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Tower of Iron Will

All who enter the Tower regain 100 sanity points.

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Machine of Death: A Collection of Stories About People Who Know How They Will Die
Randall Munroe, James Foreman, K. Sekelsky, Camron Miller, John Chernega, David Michael Wharton, K.M. Lawrence, Jeffrey C. Wells, Vera Brosgol, Kit Yona, J. Jack Unrau, Jeff Stautz, Aaron Diaz, Matthew Bennardo, Yahtzee Croshaw, Douglas J. Lane, Brian Quinlan, Kate Beaton

He Sings the Creepy Nostalgia

I Sing the Body Electric - Ray Bradbury

Bradbury at his best combines nostalgia and creepiness in a tone reminiscent of the old Twilight Zone TV series. At his worst his prose is florid and purple with just enough misogyny to make reading him very uncomfortable. The writers of Mad Men must have grown up on Bradbury's fiction because all his men tend to have a drink in one hand and a cigarette in the other and take no guff from their women who are silly and hysterical and often need a good slap.


There are some good examples of Bradbury's short fiction in this collection. Heavy-Set is a genuinely creepy tale of a socially awkward loner that offers no solutions. Yes, We'll Gather at the River captures the fatalism of a dying small town. The strongest of the collection may be Night Call, Collect in which a bored twenty year man plays an extremely cruel joke on his future seventy year old self.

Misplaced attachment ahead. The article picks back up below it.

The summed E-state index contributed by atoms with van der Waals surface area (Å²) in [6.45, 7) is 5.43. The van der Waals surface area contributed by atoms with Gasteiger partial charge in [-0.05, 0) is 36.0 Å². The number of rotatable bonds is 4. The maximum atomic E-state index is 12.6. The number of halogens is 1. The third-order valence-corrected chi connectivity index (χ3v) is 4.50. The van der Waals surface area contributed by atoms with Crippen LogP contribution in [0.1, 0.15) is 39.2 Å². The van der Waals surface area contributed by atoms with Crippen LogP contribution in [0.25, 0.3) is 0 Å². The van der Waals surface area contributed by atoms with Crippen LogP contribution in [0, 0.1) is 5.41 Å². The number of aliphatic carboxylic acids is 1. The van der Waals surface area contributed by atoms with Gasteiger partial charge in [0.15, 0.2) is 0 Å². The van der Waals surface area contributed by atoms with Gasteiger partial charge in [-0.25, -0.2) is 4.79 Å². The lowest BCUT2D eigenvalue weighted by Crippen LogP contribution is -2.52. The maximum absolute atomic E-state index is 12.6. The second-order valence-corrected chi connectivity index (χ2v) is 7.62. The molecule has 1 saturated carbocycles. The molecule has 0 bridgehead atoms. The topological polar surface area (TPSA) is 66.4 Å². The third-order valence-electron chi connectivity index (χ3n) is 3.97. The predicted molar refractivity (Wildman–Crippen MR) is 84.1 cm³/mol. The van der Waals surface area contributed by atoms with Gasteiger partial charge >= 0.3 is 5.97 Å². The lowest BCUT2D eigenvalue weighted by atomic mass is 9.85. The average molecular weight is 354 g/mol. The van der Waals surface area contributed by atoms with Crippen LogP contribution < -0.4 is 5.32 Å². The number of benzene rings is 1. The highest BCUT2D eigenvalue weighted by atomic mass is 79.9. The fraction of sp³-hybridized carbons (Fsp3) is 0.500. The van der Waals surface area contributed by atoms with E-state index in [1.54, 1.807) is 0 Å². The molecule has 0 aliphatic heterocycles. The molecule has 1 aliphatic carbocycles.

Bradbury's misogyny is on display in several stories. Tomorrow's Child features a bad mother who becomes a hysterical alcoholic after giving birth to a mutant child and has to be slapped back to her senses by her husband. The Haunting of the New has a wealthy socialite rejected by her new house for having lived too promiscuous a life. The main character of The Tombling Day is an extremely vain old woman who envies the dead because they never age and become unattractive. In The Lost City of Mars a poet repeatedly kills himself in a simulator to escape from his hated wife. The only positive female character in the collection is the Grandmother in the title story, and she is a female robot who has to care for the most angry and bitter little girl in fiction.


While Bradbury uses the Walt Whitman quote "I sing the body electric!" just as a way of referring to a robot, he actually tries to use Whitman's literary cataloging technique in a few of his stories and the results are tough. The title story as well as Any Friend of Nicholas Nickleby's Is a Friend of Mine include cataloging rambles that come across as self-consciously literary and pretentious. I find myself wishing Bradbury had followed the example of Thomas Wolfe would used the technique so well in his novels.


I have criticized the collection quite a bit, but there is material here worth reading. If you enjoy creepy nostalgia you will enjoy Bradbury, even though you have to put up with his excesses.